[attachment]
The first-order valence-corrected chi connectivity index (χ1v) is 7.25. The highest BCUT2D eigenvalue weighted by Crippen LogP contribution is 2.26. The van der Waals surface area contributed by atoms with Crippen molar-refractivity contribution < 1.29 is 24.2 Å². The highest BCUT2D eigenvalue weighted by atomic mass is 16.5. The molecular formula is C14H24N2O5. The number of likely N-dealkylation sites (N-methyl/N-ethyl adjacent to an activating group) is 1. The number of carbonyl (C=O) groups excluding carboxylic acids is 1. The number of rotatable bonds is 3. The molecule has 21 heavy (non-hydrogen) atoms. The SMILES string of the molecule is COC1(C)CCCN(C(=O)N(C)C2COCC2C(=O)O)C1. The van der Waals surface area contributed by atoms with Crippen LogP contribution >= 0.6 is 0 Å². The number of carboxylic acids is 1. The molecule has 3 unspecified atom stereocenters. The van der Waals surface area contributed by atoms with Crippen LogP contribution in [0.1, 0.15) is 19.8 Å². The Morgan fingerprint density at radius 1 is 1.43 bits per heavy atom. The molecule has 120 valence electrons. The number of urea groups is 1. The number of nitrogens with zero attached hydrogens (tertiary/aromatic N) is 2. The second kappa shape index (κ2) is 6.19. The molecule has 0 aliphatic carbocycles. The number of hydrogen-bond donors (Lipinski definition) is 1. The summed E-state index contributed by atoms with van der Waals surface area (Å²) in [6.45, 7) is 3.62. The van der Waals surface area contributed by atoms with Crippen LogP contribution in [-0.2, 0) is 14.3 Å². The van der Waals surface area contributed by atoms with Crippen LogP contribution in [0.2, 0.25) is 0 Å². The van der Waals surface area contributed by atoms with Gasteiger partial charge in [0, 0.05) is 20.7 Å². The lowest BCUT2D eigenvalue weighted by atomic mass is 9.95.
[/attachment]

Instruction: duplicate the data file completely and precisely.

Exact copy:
The first-order valence-corrected chi connectivity index (χ1v) is 7.25. The highest BCUT2D eigenvalue weighted by Crippen LogP contribution is 2.26. The van der Waals surface area contributed by atoms with Crippen molar-refractivity contribution < 1.29 is 24.2 Å². The highest BCUT2D eigenvalue weighted by atomic mass is 16.5. The molecular formula is C14H24N2O5. The number of likely N-dealkylation sites (N-methyl/N-ethyl adjacent to an activating group) is 1. The number of carbonyl (C=O) groups excluding carboxylic acids is 1. The number of rotatable bonds is 3. The molecule has 21 heavy (non-hydrogen) atoms. The SMILES string of the molecule is COC1(C)CCCN(C(=O)N(C)C2COCC2C(=O)O)C1. The van der Waals surface area contributed by atoms with Crippen LogP contribution >= 0.6 is 0 Å². The number of carboxylic acids is 1. The molecule has 3 unspecified atom stereocenters. The van der Waals surface area contributed by atoms with Crippen LogP contribution in [0.1, 0.15) is 19.8 Å². The Morgan fingerprint density at radius 1 is 1.43 bits per heavy atom. The molecule has 120 valence electrons. The number of urea groups is 1. The number of nitrogens with zero attached hydrogens (tertiary/aromatic N) is 2. The second kappa shape index (κ2) is 6.19. The molecule has 0 aliphatic carbocycles. The number of hydrogen-bond donors (Lipinski definition) is 1. The summed E-state index contributed by atoms with van der Waals surface area (Å²) in [6.45, 7) is 3.62. The van der Waals surface area contributed by atoms with Crippen LogP contribution in [-0.2, 0) is 14.3 Å². The van der Waals surface area contributed by atoms with Crippen LogP contribution in [0.2, 0.25) is 0 Å². The van der Waals surface area contributed by atoms with Gasteiger partial charge in [0, 0.05) is 20.7 Å². The lowest BCUT2D eigenvalue weighted by atomic mass is 9.95.